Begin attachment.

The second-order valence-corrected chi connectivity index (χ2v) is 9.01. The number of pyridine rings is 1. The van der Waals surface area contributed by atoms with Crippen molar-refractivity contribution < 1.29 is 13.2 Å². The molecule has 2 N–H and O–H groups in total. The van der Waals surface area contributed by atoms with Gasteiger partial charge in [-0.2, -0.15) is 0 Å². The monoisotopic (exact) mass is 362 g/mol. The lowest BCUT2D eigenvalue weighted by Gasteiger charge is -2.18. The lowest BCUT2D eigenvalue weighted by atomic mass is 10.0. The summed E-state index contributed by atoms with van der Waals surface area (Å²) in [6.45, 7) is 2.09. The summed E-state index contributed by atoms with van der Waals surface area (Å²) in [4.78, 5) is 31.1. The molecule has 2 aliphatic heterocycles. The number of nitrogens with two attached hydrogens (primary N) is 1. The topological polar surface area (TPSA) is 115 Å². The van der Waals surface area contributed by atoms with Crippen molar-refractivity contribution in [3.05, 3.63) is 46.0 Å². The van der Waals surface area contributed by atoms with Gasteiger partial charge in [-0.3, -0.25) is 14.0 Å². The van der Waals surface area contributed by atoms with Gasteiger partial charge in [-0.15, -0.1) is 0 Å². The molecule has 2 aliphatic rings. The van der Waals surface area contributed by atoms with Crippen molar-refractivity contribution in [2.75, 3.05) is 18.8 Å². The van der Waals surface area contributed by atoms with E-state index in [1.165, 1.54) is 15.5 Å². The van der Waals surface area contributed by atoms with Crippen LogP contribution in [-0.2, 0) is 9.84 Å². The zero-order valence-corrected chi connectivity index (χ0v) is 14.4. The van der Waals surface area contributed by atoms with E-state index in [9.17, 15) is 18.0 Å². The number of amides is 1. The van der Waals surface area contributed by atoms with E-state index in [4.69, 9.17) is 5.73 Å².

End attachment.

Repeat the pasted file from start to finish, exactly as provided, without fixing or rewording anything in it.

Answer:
The second-order valence-corrected chi connectivity index (χ2v) is 9.01. The number of pyridine rings is 1. The van der Waals surface area contributed by atoms with Crippen molar-refractivity contribution < 1.29 is 13.2 Å². The molecule has 2 N–H and O–H groups in total. The van der Waals surface area contributed by atoms with Gasteiger partial charge in [-0.2, -0.15) is 0 Å². The monoisotopic (exact) mass is 362 g/mol. The lowest BCUT2D eigenvalue weighted by Gasteiger charge is -2.18. The lowest BCUT2D eigenvalue weighted by atomic mass is 10.0. The summed E-state index contributed by atoms with van der Waals surface area (Å²) in [6.45, 7) is 2.09. The summed E-state index contributed by atoms with van der Waals surface area (Å²) in [4.78, 5) is 31.1. The molecule has 2 aliphatic heterocycles. The number of nitrogens with two attached hydrogens (primary N) is 1. The topological polar surface area (TPSA) is 115 Å². The van der Waals surface area contributed by atoms with Crippen molar-refractivity contribution in [3.05, 3.63) is 46.0 Å². The van der Waals surface area contributed by atoms with Gasteiger partial charge in [-0.3, -0.25) is 14.0 Å². The van der Waals surface area contributed by atoms with Gasteiger partial charge in [-0.15, -0.1) is 0 Å². The molecule has 2 aliphatic rings. The van der Waals surface area contributed by atoms with Crippen molar-refractivity contribution in [2.75, 3.05) is 18.8 Å². The van der Waals surface area contributed by atoms with E-state index in [1.165, 1.54) is 15.5 Å². The van der Waals surface area contributed by atoms with Crippen LogP contribution in [-0.2, 0) is 9.84 Å². The zero-order valence-corrected chi connectivity index (χ0v) is 14.4. The van der Waals surface area contributed by atoms with E-state index in [9.17, 15) is 18.0 Å². The number of amides is 1. The van der Waals surface area contributed by atoms with E-state index in [4.69, 9.17) is 5.73 Å².